June '16

For the Business of Apparel Decorating

Issue link:

Contents of this Issue


Page 47 of 102

2 0 1 6 J U N E P R I N T W E A R || 43 restaurants, which might require dress shirts, dress pants, and a hospitality vest to bring the look together. BRANDING BENEFITS Whether your clients choose uniforms for their hospitality staff that are hip and casual, elegant and formal, or in a niche of their own, it all comes down to how they want to brand their businesses and organizations. After all, even though the uniforms employees wear are one of the more basic aspects of building a brand, it is easily one of the most recognizable to customers and guests. Be- ing able to utilize the uniform to its fullest, or even using it as a marketing tool, can make a huge difference between a company and its competitors. One option that your clients might consider is being able to use some types of uniforms even when their employees are not at the workplace. With casual uniforms, this is easy to do. Edwards ex- plains that T-shirts or knits could be used as offsite promotions, provided that the staff members don't mind wearing them after hours. Especially for trendy restaurants or up-and-coming bars, she says that this could be a valuable marketing strategy. The same steps might also be taken with some of the more fash- ion-forward looks. Plaid and flannel are trendy enough to be worn outside the workplace, and walking around with a bar or restau- rant's logo and name can spread that brand awareness even further. In addition to standing out from the competition, many companies also have to consider the functional aspects of their employees' uniforms. Lloyd notes that in settings like resorts or cruise ships, the company wants to be able to fully utilize its brand image. But, at the same time, guests need to be able to quickly recognize staff members. In order for this to happen, she says that they look for brightly-colored camp shirts. Similarly, Edwards reports that pool staff will often be in bright colors as well, this time with polos and shorts. Ultimately, keeping recog- nition in mind can benefit your client's brand, especially if their customers are satisfied with their interactions with staff. When trying to market uniforms to your prospective clients, it is important to keep in mind that you're not just trying to sell them something based on what is most affordable to produce or what you already have available at your shop. Instead, Ambros stresses that you are trying to help sell the business a product that will improve its overall look. This means being aware of trends and performance features is a huge must in order to keep your customers ahead of their competition and ensures repeat business for you. Hospitality uniforms are a key part of just about any public- facing business or service, and standing out from competitors will always be a goal for companies. Alternative choices for uniforms are a key way to do that, as well as provide workwear that is more functional or better suited to the business's purposes. It's all a mat- ter of choice for clients, but assuring them the best quality and style of uniforms you possibly can will help their brands grow and very likely attract more business to your shop. While they might be considered novelty apparel in some circles, bowling shirts can be useful as a hospitality uniform and branding tool, especially at re- sorts, in themed restaurants, as well as on cruise ships. (Images courtesy Sierra Pacific Apparel)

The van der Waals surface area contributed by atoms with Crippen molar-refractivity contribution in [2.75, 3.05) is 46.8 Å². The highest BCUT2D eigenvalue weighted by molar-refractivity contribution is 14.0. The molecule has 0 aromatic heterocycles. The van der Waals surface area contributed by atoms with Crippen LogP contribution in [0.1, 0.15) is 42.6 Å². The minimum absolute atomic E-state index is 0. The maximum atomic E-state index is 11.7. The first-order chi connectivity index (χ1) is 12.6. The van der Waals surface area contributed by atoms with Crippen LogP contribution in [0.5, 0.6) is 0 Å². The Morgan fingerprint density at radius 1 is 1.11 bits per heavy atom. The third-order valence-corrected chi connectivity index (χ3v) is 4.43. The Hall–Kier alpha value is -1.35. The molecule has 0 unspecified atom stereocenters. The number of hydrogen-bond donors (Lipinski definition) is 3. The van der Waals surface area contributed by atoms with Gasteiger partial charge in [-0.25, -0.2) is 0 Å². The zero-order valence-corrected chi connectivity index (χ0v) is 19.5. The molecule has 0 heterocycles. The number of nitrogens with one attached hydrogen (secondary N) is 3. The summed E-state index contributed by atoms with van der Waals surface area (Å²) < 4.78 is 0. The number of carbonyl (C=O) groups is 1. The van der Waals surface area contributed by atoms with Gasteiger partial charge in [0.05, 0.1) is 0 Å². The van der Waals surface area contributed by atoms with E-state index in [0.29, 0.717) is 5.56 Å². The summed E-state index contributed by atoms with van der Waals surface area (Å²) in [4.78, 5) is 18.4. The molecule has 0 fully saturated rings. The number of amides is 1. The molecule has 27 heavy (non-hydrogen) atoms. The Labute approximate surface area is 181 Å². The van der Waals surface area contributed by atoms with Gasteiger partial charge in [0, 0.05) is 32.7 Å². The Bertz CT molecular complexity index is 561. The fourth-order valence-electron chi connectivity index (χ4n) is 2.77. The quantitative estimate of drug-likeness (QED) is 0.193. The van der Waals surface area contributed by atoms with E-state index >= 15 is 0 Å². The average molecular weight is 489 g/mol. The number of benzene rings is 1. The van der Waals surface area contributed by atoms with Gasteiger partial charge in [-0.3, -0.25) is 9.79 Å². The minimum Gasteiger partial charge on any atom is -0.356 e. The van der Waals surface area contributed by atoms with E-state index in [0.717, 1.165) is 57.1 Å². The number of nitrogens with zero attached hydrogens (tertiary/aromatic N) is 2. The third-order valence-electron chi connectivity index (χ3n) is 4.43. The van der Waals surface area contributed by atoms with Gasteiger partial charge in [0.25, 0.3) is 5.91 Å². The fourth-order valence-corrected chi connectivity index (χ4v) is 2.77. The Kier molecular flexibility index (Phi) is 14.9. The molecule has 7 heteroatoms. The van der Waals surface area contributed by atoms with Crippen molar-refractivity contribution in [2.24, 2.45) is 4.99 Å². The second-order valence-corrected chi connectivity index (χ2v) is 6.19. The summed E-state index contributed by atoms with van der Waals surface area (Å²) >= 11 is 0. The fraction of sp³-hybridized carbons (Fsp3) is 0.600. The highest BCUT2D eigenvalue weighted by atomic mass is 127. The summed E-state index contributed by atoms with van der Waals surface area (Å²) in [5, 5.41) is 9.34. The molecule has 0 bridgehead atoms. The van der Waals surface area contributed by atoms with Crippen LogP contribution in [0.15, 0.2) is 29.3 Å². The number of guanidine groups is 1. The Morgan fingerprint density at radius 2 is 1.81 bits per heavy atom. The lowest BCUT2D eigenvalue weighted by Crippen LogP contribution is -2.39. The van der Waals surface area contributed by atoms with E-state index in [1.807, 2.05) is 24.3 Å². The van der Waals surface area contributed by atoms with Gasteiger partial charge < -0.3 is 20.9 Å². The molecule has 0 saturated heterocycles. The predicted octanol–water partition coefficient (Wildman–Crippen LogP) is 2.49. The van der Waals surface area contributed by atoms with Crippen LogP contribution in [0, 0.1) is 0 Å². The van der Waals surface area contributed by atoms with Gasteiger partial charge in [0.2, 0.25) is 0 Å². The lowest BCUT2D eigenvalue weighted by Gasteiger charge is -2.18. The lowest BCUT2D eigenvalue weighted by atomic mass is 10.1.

Articles in this issue

view archives of Printwear - June '16